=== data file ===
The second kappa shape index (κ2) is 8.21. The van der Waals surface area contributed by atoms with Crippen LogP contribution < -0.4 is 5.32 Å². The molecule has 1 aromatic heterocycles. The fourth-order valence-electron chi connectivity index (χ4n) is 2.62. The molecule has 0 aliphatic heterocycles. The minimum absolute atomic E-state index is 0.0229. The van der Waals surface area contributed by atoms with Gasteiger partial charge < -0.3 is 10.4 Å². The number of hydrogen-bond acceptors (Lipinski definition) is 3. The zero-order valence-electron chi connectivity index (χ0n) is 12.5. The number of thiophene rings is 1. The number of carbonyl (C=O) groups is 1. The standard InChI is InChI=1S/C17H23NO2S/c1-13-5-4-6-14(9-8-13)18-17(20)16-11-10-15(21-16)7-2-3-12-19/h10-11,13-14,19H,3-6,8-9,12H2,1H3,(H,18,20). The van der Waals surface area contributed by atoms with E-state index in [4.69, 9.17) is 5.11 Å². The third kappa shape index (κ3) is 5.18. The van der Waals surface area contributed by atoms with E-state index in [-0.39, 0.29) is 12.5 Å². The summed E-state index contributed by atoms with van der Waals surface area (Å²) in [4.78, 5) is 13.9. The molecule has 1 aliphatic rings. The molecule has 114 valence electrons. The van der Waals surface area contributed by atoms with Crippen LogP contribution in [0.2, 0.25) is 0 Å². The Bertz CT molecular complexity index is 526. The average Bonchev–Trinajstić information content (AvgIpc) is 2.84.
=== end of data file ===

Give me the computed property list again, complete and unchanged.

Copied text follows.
The second kappa shape index (κ2) is 8.21. The van der Waals surface area contributed by atoms with Crippen LogP contribution < -0.4 is 5.32 Å². The molecule has 1 aromatic heterocycles. The fourth-order valence-electron chi connectivity index (χ4n) is 2.62. The molecule has 0 aliphatic heterocycles. The minimum absolute atomic E-state index is 0.0229. The van der Waals surface area contributed by atoms with Gasteiger partial charge < -0.3 is 10.4 Å². The number of hydrogen-bond acceptors (Lipinski definition) is 3. The zero-order valence-electron chi connectivity index (χ0n) is 12.5. The number of thiophene rings is 1. The number of carbonyl (C=O) groups is 1. The standard InChI is InChI=1S/C17H23NO2S/c1-13-5-4-6-14(9-8-13)18-17(20)16-11-10-15(21-16)7-2-3-12-19/h10-11,13-14,19H,3-6,8-9,12H2,1H3,(H,18,20). The van der Waals surface area contributed by atoms with E-state index in [4.69, 9.17) is 5.11 Å². The third kappa shape index (κ3) is 5.18. The van der Waals surface area contributed by atoms with E-state index in [-0.39, 0.29) is 12.5 Å². The summed E-state index contributed by atoms with van der Waals surface area (Å²) in [4.78, 5) is 13.9. The molecule has 1 aliphatic rings. The molecule has 114 valence electrons. The van der Waals surface area contributed by atoms with Crippen LogP contribution in [0.2, 0.25) is 0 Å². The Bertz CT molecular complexity index is 526. The average Bonchev–Trinajstić information content (AvgIpc) is 2.84.